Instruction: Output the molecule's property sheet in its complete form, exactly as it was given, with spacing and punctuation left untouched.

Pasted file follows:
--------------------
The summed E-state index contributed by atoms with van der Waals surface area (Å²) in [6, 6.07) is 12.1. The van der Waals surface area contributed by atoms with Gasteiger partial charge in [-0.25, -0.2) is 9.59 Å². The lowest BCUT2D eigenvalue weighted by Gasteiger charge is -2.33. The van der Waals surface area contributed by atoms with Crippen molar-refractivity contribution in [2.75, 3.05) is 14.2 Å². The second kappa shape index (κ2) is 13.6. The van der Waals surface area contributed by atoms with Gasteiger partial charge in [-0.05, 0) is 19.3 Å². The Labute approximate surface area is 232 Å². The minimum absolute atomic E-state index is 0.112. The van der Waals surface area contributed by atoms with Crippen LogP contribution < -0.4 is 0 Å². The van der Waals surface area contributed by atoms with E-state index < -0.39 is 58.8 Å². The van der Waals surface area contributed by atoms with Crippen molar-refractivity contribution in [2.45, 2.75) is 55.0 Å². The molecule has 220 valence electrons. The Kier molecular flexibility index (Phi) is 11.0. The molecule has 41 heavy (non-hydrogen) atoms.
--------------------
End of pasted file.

The summed E-state index contributed by atoms with van der Waals surface area (Å²) in [6, 6.07) is 12.1. The van der Waals surface area contributed by atoms with Gasteiger partial charge in [-0.25, -0.2) is 9.59 Å². The lowest BCUT2D eigenvalue weighted by Gasteiger charge is -2.33. The van der Waals surface area contributed by atoms with Crippen molar-refractivity contribution in [2.75, 3.05) is 14.2 Å². The second kappa shape index (κ2) is 13.6. The van der Waals surface area contributed by atoms with Gasteiger partial charge in [-0.05, 0) is 19.3 Å². The Labute approximate surface area is 232 Å². The minimum absolute atomic E-state index is 0.112. The van der Waals surface area contributed by atoms with Crippen LogP contribution < -0.4 is 0 Å². The van der Waals surface area contributed by atoms with E-state index < -0.39 is 58.8 Å². The van der Waals surface area contributed by atoms with Crippen molar-refractivity contribution in [2.45, 2.75) is 55.0 Å². The molecule has 220 valence electrons. The Kier molecular flexibility index (Phi) is 11.0. The molecule has 41 heavy (non-hydrogen) atoms.